Keeler takes over as new CEO of Grand View Hospital
Grand View Hospital CEO Jean Keeler, who has taken over the role of recently retired former CEO Stuart Fine, will go down in the company history books as the first female head of the hospital.
A seven-person search committee was tasked by the hospital board to conduct a national search last June. After reviewing nearly a hundred candidates, the committee got down to three candidates: Keeler and two non-internal male candidates.
“It’s nice when somebody gets promoted internally to any position,” Keeler said. “People need to know that they have the opportunity to move forward in their careers in hospitals. So, I think that was a great message to send out to the staff.”
Keeler was offered the position Tuesday night, Dec. 11, and was told the position started immediately.
“I had no idea,” she said. “I was very surprised and very honored and humbled to get the job.”
Keeler said some of the personality traits needed for this kind of job include being collaborative and a good listener.
“The leader of an organization has to listen and learn every day and make some plans to move forward
and try to do the right thing by the community and for the community,” she said.
An employee of the hospital for around 16 years, Keeler still remembers her first day walking into Grand View Hospital.
“I was really impressed with the strong women I met. They were welcoming and enthusiastic, and I felt really at home when I got here,” she said.
Keeler, a native of Bethlehem and an avid police fiction reader, has a background in law. After being one of the first people in her family to graduate from college, she clerked for a judge in Bucks County and for the county’s DA office, then moved on to Grim, Biehn & Thatcher, a law firm in Perkasie.
“I love Bucks County,” Keeler said. “I drove into Bucks County one day, I think it was a beautiful spring day, and I remember saying to my husband, ‘I really want to practice in this county.’ My husband and I just became a part of the community.”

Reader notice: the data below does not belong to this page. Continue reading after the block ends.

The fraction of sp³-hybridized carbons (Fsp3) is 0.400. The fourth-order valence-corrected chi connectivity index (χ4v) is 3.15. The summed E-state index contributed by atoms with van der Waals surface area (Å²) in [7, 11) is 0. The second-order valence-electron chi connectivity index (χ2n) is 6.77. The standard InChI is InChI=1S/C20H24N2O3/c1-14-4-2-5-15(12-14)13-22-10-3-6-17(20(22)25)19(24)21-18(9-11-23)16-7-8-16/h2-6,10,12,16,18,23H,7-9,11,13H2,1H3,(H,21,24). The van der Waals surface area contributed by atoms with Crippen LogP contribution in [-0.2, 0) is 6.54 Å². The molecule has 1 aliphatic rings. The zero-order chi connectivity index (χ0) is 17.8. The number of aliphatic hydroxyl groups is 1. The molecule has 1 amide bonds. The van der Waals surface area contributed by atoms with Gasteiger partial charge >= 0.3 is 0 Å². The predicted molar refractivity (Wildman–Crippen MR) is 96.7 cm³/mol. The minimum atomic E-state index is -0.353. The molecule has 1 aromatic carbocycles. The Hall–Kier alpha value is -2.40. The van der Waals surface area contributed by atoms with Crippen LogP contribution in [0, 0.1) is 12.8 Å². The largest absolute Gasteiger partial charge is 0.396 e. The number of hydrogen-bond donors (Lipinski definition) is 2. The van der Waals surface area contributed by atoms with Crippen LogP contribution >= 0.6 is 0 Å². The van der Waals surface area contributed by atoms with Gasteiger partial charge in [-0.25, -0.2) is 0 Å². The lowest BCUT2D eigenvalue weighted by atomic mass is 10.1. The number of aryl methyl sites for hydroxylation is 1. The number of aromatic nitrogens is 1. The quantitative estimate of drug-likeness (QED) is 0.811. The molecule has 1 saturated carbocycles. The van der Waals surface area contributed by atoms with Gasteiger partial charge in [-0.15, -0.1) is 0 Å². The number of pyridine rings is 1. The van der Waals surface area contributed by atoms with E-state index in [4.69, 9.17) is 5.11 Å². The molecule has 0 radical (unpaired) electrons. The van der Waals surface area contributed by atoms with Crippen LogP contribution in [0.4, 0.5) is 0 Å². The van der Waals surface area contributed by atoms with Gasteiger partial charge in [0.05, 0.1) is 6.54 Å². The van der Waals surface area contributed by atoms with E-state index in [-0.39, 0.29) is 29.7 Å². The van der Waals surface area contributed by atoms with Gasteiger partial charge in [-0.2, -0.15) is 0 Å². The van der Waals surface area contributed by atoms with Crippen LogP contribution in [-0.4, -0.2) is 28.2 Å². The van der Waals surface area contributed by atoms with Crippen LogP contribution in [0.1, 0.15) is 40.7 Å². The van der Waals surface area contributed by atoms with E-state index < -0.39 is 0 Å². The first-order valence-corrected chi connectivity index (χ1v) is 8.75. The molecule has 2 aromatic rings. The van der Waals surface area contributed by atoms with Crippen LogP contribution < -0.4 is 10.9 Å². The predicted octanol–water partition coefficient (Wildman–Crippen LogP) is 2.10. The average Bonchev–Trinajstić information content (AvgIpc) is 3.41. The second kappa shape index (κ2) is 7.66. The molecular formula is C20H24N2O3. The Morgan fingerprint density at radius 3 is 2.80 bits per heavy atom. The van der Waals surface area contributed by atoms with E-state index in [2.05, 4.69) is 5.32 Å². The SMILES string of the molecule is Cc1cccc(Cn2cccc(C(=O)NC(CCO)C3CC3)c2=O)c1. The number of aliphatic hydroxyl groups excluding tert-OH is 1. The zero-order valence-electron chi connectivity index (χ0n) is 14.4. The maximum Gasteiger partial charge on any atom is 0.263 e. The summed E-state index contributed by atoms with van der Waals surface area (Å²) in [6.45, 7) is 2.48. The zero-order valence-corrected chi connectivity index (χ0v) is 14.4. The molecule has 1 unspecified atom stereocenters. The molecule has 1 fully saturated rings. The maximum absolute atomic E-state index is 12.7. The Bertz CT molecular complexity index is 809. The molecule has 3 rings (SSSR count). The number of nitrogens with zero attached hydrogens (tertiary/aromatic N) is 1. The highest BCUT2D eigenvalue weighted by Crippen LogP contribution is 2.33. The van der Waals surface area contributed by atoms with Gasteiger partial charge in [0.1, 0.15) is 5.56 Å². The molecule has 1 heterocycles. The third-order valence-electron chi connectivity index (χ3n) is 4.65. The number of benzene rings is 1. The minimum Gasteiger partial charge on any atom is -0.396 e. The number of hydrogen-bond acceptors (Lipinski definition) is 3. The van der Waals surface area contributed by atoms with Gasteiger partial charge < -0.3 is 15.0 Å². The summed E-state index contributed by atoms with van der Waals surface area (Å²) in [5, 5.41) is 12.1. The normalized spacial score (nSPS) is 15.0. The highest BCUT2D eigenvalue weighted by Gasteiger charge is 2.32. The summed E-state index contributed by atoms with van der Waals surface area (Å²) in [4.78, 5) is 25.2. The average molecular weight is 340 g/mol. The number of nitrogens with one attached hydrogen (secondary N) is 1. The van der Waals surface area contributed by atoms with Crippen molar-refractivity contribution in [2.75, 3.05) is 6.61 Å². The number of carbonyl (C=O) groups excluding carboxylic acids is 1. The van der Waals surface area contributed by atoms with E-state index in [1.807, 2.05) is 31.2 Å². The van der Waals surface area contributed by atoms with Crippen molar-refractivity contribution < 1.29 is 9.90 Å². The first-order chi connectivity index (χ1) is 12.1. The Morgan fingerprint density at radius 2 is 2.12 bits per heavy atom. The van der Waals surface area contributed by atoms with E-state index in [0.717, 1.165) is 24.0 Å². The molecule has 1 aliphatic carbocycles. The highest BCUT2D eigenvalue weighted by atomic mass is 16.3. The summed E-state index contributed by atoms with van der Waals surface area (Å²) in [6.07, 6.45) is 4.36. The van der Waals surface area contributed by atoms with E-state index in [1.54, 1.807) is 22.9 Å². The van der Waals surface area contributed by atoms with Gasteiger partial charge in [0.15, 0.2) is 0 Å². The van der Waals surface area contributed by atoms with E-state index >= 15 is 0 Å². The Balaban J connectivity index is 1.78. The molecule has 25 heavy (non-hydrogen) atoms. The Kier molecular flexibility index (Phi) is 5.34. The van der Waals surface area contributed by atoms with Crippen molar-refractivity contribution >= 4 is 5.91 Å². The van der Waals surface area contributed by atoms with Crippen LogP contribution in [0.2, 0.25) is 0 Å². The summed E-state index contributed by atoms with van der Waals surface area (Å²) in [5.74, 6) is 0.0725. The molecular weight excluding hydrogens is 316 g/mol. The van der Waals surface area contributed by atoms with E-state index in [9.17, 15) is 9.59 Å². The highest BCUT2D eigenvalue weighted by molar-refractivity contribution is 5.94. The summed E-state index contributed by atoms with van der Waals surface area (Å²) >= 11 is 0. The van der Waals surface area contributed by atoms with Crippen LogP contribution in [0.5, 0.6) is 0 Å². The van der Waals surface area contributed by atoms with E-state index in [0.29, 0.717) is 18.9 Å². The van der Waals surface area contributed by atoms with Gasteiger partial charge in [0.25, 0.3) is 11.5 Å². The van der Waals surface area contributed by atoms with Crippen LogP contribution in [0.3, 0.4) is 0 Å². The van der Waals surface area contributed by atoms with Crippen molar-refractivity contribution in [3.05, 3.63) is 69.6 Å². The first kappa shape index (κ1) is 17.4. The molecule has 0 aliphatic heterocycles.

Keeler became the first female trial lawyer at her law firm and was following in the steps of just a handful of female lawyers who worked in Bucks County.
Keeler said her background in law is incredibly valuable for her job, especially because hospitals are one of the most regulated industries in the country.
“We have so many laws and so many rules and so many legislations,” she said.
In her former position as vice president and general counsel for the hospital, Keeler developed the corporate compliance plan, established the HIPAA privacy plan and oversaw the risk management program, in addition to the legal issues. She said half of her job revolved around operational issues, while the other half was legal issues.
“While I had to put things on my resumé that I accomplished, they were all team efforts,” she said.
Now, one of her new focuses is reaching out to primary care doctors, who don’t usually communicate with the local hospitals.
“I think we’re heading in the direction of the lo- cal hospital being responsible for the wellness in the whole community, which is a really different focus than what we’ve done before. The future is going to be about keeping people out of here and really bringing the sickest people in and having the right people take care of them,” she said.
Keeler said she would like a strong focus on the community. The not-for-profit hospital, after all, is the biggest employer in Bucks County, so many people have a tie to the hospital. Keeler, who brings her own family to the hospital, describes the patients as “our neighbors, our teachers, friends and family.”
“We have great doctors and a fabulous staff,” she said. “We’re really blessed that way. It’s just an excellent hospital, and it has a great community aspect.”
Keeler said it’s “remarkable” to be the first female CEO of the hospital. Her predecessor, Stuart Fine, had served as CEO for 25 years, so there wasn’t a lot of turnover. This is one of the reasons why Keeler thinks a female hadn’t already obtained the position.
“I think it’s odder that I’m a lawyer than the fact that I’m female,” she said.
Mary DeHaven, the hospital’s director of public relations and marketing, said nurses were glad to see a female CEO since Keeler — a mother, wife and daughter herself — would know what it’s like to have to make al- ternate arrangements if a child is sick and home from school, for example.
“She’s focused on what the issue is,” DeHaven said. “And I think that’s the reason why people can kind of forget, ‘Oh, you’re a female in a male-dominated world.’”
At her Catholic grade school, Keeler was told, “vou’re smart. vou can be a nursery school teacher.”
“I thought, ‘Okay, well that’s cool. But that’s all I get to pick from?’” Keeler said.
Keeler laughs, thinking back on the multitude of flowers that perfumed her office like a flower shop when she first got the job as CEO of the hospital.
“What do they send the men? I’d rather have flowers.”
Jean Keeler has been named the new CEO at Grand View Hospital.